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Saturday, Sep 23, 2023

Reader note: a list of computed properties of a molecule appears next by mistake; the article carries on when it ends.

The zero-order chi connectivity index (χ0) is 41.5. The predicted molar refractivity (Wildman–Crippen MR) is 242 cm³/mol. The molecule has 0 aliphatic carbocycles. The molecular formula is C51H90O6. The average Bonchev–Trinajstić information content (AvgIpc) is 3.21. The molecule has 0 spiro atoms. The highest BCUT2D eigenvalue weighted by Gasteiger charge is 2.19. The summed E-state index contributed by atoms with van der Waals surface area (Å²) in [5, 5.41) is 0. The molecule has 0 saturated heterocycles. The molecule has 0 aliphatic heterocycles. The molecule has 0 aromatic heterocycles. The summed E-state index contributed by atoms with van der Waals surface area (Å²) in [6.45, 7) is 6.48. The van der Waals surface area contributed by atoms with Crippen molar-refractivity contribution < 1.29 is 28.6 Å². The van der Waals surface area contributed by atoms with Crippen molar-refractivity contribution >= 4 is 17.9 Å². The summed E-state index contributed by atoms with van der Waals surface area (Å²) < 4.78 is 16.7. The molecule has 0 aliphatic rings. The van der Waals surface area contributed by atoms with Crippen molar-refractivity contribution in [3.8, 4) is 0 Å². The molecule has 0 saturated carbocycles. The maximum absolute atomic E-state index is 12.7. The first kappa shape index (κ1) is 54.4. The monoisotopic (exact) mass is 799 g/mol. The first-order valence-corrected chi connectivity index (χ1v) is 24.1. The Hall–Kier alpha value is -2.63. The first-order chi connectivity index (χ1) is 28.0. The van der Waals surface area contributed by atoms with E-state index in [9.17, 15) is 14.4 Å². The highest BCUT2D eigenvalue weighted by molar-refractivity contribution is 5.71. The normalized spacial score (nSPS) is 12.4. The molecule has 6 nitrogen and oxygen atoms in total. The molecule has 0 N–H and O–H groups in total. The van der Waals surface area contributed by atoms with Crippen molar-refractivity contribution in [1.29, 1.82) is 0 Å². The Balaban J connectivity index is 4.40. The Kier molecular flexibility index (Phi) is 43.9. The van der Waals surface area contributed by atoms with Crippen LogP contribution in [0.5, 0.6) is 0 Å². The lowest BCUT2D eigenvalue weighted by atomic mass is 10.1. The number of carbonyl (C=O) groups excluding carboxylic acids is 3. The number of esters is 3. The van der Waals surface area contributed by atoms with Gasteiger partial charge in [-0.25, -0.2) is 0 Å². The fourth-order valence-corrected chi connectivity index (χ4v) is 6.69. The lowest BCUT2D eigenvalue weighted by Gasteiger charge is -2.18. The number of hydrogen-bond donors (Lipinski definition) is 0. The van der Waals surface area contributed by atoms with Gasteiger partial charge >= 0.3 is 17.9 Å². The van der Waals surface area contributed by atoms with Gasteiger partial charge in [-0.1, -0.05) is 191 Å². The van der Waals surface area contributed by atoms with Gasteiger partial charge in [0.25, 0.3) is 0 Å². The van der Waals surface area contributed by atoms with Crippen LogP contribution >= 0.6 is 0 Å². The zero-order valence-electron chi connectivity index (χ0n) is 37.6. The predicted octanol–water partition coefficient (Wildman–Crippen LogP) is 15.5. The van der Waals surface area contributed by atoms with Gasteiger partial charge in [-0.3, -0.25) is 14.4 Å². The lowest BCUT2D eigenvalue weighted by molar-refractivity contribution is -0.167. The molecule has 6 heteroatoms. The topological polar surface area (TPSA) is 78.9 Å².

Valleytalk/17″/LK1st/MIKe2nd Cover-Up Revealed Bill Inglis was surprised recently when he began receiving calls from prospective tenants interested in leasing office space in Calabasas. A broker with CB Richard Ellis Inc., Inglis is handling leasing for Kilroy Calabasas Associates’ office project. But construction on that 205,000-square-foot building isn’t slated to begin until next year. It seems that early in the development process, before a series of community protests tied up and ultimately downsized the project from its original 1.2 million-square-foot design, CB Richard Ellis had placed a painted sign at the Parkway Calabasas exit of the Ventura (101) Freeway to advertise the project. The sign, with Inglis’ phone number on it, had since become overgrown with brush and weeds, leaving only a few of the numbers visible from the road. That apparently didn’t matter to a number of potential lessees, who are desperately seeking space in an area where the office vacancy rate has dropped to 3.5 percent. They’ve been parking their cars and trudging through the bushes to get hold of Inglis’ phone number. The Shirt Off His Back “Uh, oh,” said a few of those assembled at the Warner Center Marriott Hotel when Mayor Richard Riordan unexpectedly called Bob Scott to the podium. Riordan had been invited to speak at the Valley Industry and Commerce Association’s 10th Annual Business Forecast Conference, and Scott is an officer of VICA, but he wasn’t being summoned because of his VICA affiliation. Several days earlier, an editorial written by Scott had appeared in the Los Angeles Times, sharply criticizing the city’s charter reform efforts. It was accompanied by a headline that boldly called for secession. The mayor, who has made his opposition to secession widely known, brought along a memento to try and cajole Scott back on his team. “On behalf of everybody in the Valley, I’m presenting Bob Scott with this T-shirt,” the mayor told the group of 400 assembled at VICA’s luncheon program. Emblazoned on the shirt: “Los Angeles: A new charter for a new century.” Space for the Earthbound When you’re in the business of making complex electronic devices with names too long to pronounce, you don’t always get a chance to let the world know what you’re up to, let alone brag about it. So Rocketdyne Propulsion and Power didn’t miss the chance to turn NASA’s recent space shuttle flight into a public relations opportunity. Rocketdyne’s Canoga Park facility not only produced the main engines that propelled the shuttle, it also produced the engines for John Glenn’s Mercury mission 36 years ago. To celebrate, the company ran a full-page ad in the Los Angeles Times, offering to send the first 5,000 people who wrote in a copy of the patch worn by the astronauts, as well as a replica of the patch worn on Glenn’s first Mercury flight. Rocketdyne, which also is producing the electric power system for the space station NASA will launch next month, figured the promotion would not only serve to tout its accomplishments, but it could also serve as a means of gauging public interest in space efforts. On the first day after the ad ran, Rocketdyne received 1,100 responses in the mail. Straddling the Fence The Sherman Oaks Homeowners Association worked for years to keep a large block of land at Deervale/Stone Canyon free from development, and it looked like it had won the battle when the city acquired the land some months ago. But unbeknownst to the group, the city did not purchase the whole tract, and a section of the land the homeowners thought would be preserved as open space will actually be developed for housing. The angry homeowners met with City Councilman Michael Feuer when they began seeing “for sale” signs around the area. But they might have asked one of their own. Matt Epstein, a vice president with the homeowners association, is the ReMax on the Boulevard broker handling the sale of the properties.

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